Some of your Linux VDA users may experience this. They log on via StoreFront, click on their published Linux desktop and are presented with an ugly “Invalid Login” dialog box in Receiver.






This may be caused by your underlying Linux Active Directory integration package (such as Winbind or Centrify) not recognizing the format of the logon name entered in StoreFront.

Citrix StoreFront will permit users to logon in any of the following naming formats supported by Windows and Active Directory:

  • Down-level logon name: MYCORP\sallysmith
  • UPN:
  • NetBIOS Suffix format: sallysmith@MYCORP
  • UPN with custom suffix: sallysmith@SalesDept

The down-level logon name format is also commonly referred to as the NTLM, SAM Account, or pre-Windows 2000 name.

These various naming formats work seamlessly when delivering Windows apps and desktops because the target VDAs are Windows, which has support for all logon naming formats baked nicely into the operating system. As you would expect Windows machines behave very well in the Windows ecosystem.

For Linux VDAs however, we rely on your choice of third party Active Directory integration package, each of which vary in features, capabilities and limitations. Most are mature products that make Linux play nicely in the AD environment; however, there are some limitations when it comes to supporting the full gamut of logon name formats.

In the example presented at the top of this article, our user Sally logged on with a UPN with a custom suffix (sallysmith@SalesDept) with the Linux VDA configured to use Winbind. This failed because Winbind does not recognize custom UPN suffixes, and was unable to decode the logon name provided. If Sally had logged on using MYCORP\sallysmith or instead, the session would have started.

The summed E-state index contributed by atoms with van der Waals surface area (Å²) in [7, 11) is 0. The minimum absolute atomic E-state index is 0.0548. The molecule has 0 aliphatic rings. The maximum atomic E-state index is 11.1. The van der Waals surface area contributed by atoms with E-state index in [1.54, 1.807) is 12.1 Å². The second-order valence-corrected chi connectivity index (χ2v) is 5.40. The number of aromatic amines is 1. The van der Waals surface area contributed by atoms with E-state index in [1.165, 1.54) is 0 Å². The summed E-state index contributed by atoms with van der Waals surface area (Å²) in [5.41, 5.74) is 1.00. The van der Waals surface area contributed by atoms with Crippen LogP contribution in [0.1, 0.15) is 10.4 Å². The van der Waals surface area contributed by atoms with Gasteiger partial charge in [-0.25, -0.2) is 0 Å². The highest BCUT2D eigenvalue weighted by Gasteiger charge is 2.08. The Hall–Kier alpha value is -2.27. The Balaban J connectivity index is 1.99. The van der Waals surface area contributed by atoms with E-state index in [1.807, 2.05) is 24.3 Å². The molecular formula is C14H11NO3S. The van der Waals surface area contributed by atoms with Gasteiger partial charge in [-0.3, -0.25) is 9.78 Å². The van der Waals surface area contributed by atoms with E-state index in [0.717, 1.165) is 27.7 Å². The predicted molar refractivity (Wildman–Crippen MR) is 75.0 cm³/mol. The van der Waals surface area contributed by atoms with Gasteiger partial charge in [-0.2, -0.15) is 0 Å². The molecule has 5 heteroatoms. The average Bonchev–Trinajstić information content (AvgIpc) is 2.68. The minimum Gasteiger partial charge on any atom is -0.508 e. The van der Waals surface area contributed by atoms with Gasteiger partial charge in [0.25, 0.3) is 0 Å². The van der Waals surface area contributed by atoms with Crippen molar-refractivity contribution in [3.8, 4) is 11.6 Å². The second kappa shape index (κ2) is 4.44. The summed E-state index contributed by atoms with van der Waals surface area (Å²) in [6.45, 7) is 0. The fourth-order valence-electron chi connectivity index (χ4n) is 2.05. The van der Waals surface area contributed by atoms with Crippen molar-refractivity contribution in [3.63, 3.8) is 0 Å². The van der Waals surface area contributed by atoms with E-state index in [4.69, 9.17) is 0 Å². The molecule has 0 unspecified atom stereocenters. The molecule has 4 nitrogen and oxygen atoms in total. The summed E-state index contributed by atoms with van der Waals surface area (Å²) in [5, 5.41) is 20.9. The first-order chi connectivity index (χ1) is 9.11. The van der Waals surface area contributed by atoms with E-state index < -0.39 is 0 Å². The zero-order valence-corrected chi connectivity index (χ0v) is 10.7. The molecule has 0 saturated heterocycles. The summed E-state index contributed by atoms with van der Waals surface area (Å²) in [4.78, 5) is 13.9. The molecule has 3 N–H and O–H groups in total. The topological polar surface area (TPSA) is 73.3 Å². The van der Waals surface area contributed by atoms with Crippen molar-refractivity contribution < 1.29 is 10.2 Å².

If we were using Centrify, which does support custom UPN suffixes, instead of Winbind, Sally would have logged on using sallysmith@SalesDept without issue. However Centrify only shifts the problem slightly – it does not support NetBIOS suffix names, whereas Winbind does.

A simple way to test which user name formats are supported by your Active Directory integration package is to run getent passwd for a known user in AD in each of the various naming formats. For example:

getent passwd MYCORP\\sallysmith
getent passwd
getent passwd sallysmith@MYCORP
getent passwd sallysmith@SalesDept

If the username is recognized, an entry for the user with their UID and GID will be displayed. If not recognized, nothing is displayed. The double backslash for the first case is for shell escaping purposes.

Another simple test that will exercise Kerberos authentication via PAM is to perform a local console or secure shell logon for a user you know the password for. Do this in each of the naming formats. For example:

ssh localhost -l MYCORP\\sallysmith
ssh localhost -l
ssh localhost -l sallysmith@MYCORP
ssh localhost -l sallysmith@SalesDept

The good news is the most commonly used down-level and UPN naming formats are supported by all of the AD integration packages supported by the Linux VDA.

Possible workarounds to deal with an unsupported logon naming format are:

  • Educate your users to avoid certain naming formats when logging onto StoreFront.
  • For Winbind which does not support UPN suffixes, remove the use of UPN suffixes in Active Directory, if practical.
  • For Centrify which does not support NetBIOS suffixes, create a UPN suffix with matches the NetBIOS domain name and assign this to each user.

Footnote about custom Separators

A special case is if your AD integration package is configured to use a separator other than backslash for down-level logon names. A common alternative in Linux circles is to use the plus symbol (+), creating identities such as MYCORP+sallysmith instead of the usual MYCORP\sallysmith. For example:

getent passwd MYCORP+sallysmith

Users will still log onto StoreFront using the backslashed DOMAIN\user format, as this is what Windows expects; however, the Linux VDA must be configured to substitute the backslash with the custom separator character before passing the name onto PAM for authentication. This configuration change is done using the ctxreg tool:
sudo /usr/local/bin/ctxreg update \
     -k "HKLM/System/CurrentControlSet/Control/Citrix/WinStations/tcp" \
     -v "DownLevelLogonNameSeparator" \
     -d "+"

To verify the setting:
sudo /usr/local/bin/ctxreg read \
     -k "HKLM/System/CurrentControlSet/Control/Citrix/WinStations/tcp" \
     -v "DownLevelLogonNameSeparator"

For this setting to take effect, the VDA and HDX services will need to be restarted.

Note that custom separators do not apply to UPNs and the other naming formats employing the @ symbol.

To learn more about Linux Virtual Desktop and our team here at Citrix, catch up on all our posts here.